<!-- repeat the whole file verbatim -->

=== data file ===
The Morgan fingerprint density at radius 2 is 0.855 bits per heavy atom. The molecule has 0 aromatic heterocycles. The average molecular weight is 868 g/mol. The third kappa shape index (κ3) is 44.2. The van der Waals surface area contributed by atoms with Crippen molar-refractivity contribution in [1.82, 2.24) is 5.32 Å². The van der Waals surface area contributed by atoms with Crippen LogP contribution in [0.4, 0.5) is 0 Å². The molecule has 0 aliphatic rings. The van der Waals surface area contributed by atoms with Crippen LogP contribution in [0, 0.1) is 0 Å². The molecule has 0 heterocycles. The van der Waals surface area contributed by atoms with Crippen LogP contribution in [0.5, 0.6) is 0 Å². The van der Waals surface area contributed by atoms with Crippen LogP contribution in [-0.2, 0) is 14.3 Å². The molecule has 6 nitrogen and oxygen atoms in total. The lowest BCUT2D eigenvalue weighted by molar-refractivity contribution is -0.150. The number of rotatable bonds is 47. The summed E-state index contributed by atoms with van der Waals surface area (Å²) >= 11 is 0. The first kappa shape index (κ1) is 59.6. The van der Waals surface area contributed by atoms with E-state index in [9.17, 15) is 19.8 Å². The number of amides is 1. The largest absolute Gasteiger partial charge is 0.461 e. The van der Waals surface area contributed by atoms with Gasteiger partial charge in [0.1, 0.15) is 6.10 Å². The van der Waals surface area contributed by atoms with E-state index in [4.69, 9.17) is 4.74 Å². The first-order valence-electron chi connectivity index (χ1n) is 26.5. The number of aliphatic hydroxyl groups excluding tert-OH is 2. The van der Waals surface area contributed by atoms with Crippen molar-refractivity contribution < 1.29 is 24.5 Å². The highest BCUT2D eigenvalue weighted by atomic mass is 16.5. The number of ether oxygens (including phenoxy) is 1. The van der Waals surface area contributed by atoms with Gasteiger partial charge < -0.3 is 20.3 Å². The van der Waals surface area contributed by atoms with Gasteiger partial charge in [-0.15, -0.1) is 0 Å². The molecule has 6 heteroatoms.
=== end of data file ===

The Morgan fingerprint density at radius 2 is 0.855 bits per heavy atom. The molecule has 0 aromatic heterocycles. The average molecular weight is 868 g/mol. The third kappa shape index (κ3) is 44.2. The van der Waals surface area contributed by atoms with Crippen molar-refractivity contribution in [1.82, 2.24) is 5.32 Å². The van der Waals surface area contributed by atoms with Crippen LogP contribution in [0.4, 0.5) is 0 Å². The molecule has 0 aliphatic rings. The van der Waals surface area contributed by atoms with Crippen LogP contribution in [0, 0.1) is 0 Å². The molecule has 0 heterocycles. The van der Waals surface area contributed by atoms with Crippen LogP contribution in [0.5, 0.6) is 0 Å². The van der Waals surface area contributed by atoms with Crippen LogP contribution in [-0.2, 0) is 14.3 Å². The molecule has 6 nitrogen and oxygen atoms in total. The lowest BCUT2D eigenvalue weighted by molar-refractivity contribution is -0.150. The number of rotatable bonds is 47. The summed E-state index contributed by atoms with van der Waals surface area (Å²) >= 11 is 0. The first kappa shape index (κ1) is 59.6. The van der Waals surface area contributed by atoms with E-state index in [9.17, 15) is 19.8 Å². The number of amides is 1. The largest absolute Gasteiger partial charge is 0.461 e. The van der Waals surface area contributed by atoms with Gasteiger partial charge in [0.1, 0.15) is 6.10 Å². The van der Waals surface area contributed by atoms with E-state index in [4.69, 9.17) is 4.74 Å². The first-order valence-electron chi connectivity index (χ1n) is 26.5. The number of aliphatic hydroxyl groups excluding tert-OH is 2. The van der Waals surface area contributed by atoms with Crippen molar-refractivity contribution < 1.29 is 24.5 Å². The highest BCUT2D eigenvalue weighted by atomic mass is 16.5. The number of ether oxygens (including phenoxy) is 1. The van der Waals surface area contributed by atoms with Gasteiger partial charge < -0.3 is 20.3 Å². The van der Waals surface area contributed by atoms with Gasteiger partial charge in [-0.15, -0.1) is 0 Å². The molecule has 6 heteroatoms.